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by Alan Bandy

In the earliest period after the apostles, most of the discussions on the end-times focused on the nature of the future Kingdom of Christ when he comes to inaugurate 1,000 years of ruling with the resurrected saints on Earth based on Rev. 20:1-6.

The belief in a literal 1,000-year earthly reign of Christ to be realized at some point in the future is called chiliasm—from the Greek word for a thousand. The vast majority of interpreters during the second and third centuries were chiliasts. Their literalistic interpretation of Rev 20:1-6, however, was eclipsed by more allegorical and spiritual approaches emphasizing the timeless and successive fulfillment of these prophecies throughout church history.

In modern times, the premillennial position enjoys pride of place among most evangelical Christians, which affirms a futurist approach for interpreting the Book of Revelation that views chapters 4–22 as referring to future events. Not all premillennialists, however, agree as to how Revelation portrays the unfolding of these future events. Therefore they usually take one of two basic forms: (1) historic premillennialism deriving from the chiliasm of the early church; and (2) dispensational premillennialism that developed during the 19th Century in Great Britain and popularized in America with the Scofield Study Bible.

I want to highlight historic premillennialism and share some of the core beliefs maintained by its proponents. Historic premillennialism has been increasingly adopted or adapted by a number of conservative evangelical and Southern Baptist scholars over the last 40 years. For a more exhaustive study, I recommend the helpful book titled A Case for Historic Premillennialism: An Alternative to ‘Left Behind’ Eschatology, edited by Craig Blomberg and Sung Wook Chung.

At the heart of historic premilliennailism is an uncompromising belief in the inspiration, inerrancy and authority of the Bible. Due to this commitment, they believe in the future fulfillment of prophecy, especially a literal, visible, glorious and victorious return of Christ to Earth at the end of the age. When Jesus returns, He will bind Satan, the saints will be raised (first resurrection), and they will reign with Christ over the nations on Earth for a millennium of peace and prosperity. At the end of this millennium, Satan will be released to allow one last attempt to rally the nations in battle against Christ—a futile effort doomed to failure and the lake of fire. The great white throne will descend, followed by a general resurrection (second resurrection) of all people who ever lived and they will all stand judgment. After the final judgment, God will create a new Heaven and new Earth, where He will dwell with His people for eternity.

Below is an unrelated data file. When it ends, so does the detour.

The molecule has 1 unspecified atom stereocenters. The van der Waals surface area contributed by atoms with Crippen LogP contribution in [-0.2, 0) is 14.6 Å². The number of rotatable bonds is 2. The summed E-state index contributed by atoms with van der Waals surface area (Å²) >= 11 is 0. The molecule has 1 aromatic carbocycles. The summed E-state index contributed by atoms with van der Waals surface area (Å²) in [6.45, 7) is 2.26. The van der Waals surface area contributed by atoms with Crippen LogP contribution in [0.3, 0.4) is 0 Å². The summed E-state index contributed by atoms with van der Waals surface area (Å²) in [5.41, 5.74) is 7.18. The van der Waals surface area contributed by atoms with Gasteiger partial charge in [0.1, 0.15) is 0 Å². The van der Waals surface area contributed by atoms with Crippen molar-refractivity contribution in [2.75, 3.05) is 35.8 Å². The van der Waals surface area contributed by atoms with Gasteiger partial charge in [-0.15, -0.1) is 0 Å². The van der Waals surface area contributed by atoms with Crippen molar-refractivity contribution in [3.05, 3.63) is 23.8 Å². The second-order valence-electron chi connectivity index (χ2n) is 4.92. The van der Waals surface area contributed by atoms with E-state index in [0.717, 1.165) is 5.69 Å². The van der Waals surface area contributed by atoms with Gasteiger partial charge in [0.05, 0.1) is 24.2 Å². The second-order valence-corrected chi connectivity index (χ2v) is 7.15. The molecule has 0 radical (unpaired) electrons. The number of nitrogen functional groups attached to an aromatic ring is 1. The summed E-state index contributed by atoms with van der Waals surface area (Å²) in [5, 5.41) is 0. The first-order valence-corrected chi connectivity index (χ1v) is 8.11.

Historic premillenialists affirm only one return of Christ and typically believe that the church will persevere through the tribulation. This differs from dispensationalists, who maintain that the second coming of Christ will involve a secret return for the church prior to the tribulation followed by his visible return after seven years. One reason they do not necessarily affirm the need for the pretribulation rapture is due to the reality of the new covenant that makes all believers in Jesus the spiritual descendants of Abraham and, therefore, covenant members of the people of God—true Israel (Rom. 11:1-24; Eph. 2:11-22; Gal. 3:28-29).

However, this does not mean that they deny a future hope for ethnic Israel (Rom. 11:25-32), but God’s promises include, rather than exclude, the church with His plan for Israel. What is more, they believe that the Kingdom of God has already been inaugurated with the resurrection and ascension of Christ, but is not yet fully realized on Earth. We now live between “this age” and the “age to come” in that the Kingdom is already a reality, but not yet fully consummated on Earth.

Historic premillennialism is appealing because it enables interpreters to maintain the future orientation of John’s vision, while affirming a historically sensitive approach that utilizes the best interpretative methods used today by conservative evangelical scholars. They recognize that Revelation was originally written to churches in Asia Minor at the end of the First Century, and must have had meaning for the original audience. That meaning, then, is something that would be true and applicable for all Christians as they seek to remain faithful to Christ in the midst of a satanically influenced society. The primary strength of historic premillieniallism, in my opinion, is that it treats the Book of Revelation as Scripture to be obeyed with a message that has always been relevant for the church throughout church history—both past and present.

Recommended readings:
• Gospel of the Kingdom: Scriptural Studies in the Kingdom of God by George Eldon Ladd
• A Case for Historic Premillennialism: An Alternative to Left Behind Eschatology, Sung Wook Chung and Craig L. Blomberg, editors.

Alan S. Bandy is Rowena R. Strickland assistant professor of New Testament & Greek at Oklahoma Baptist University

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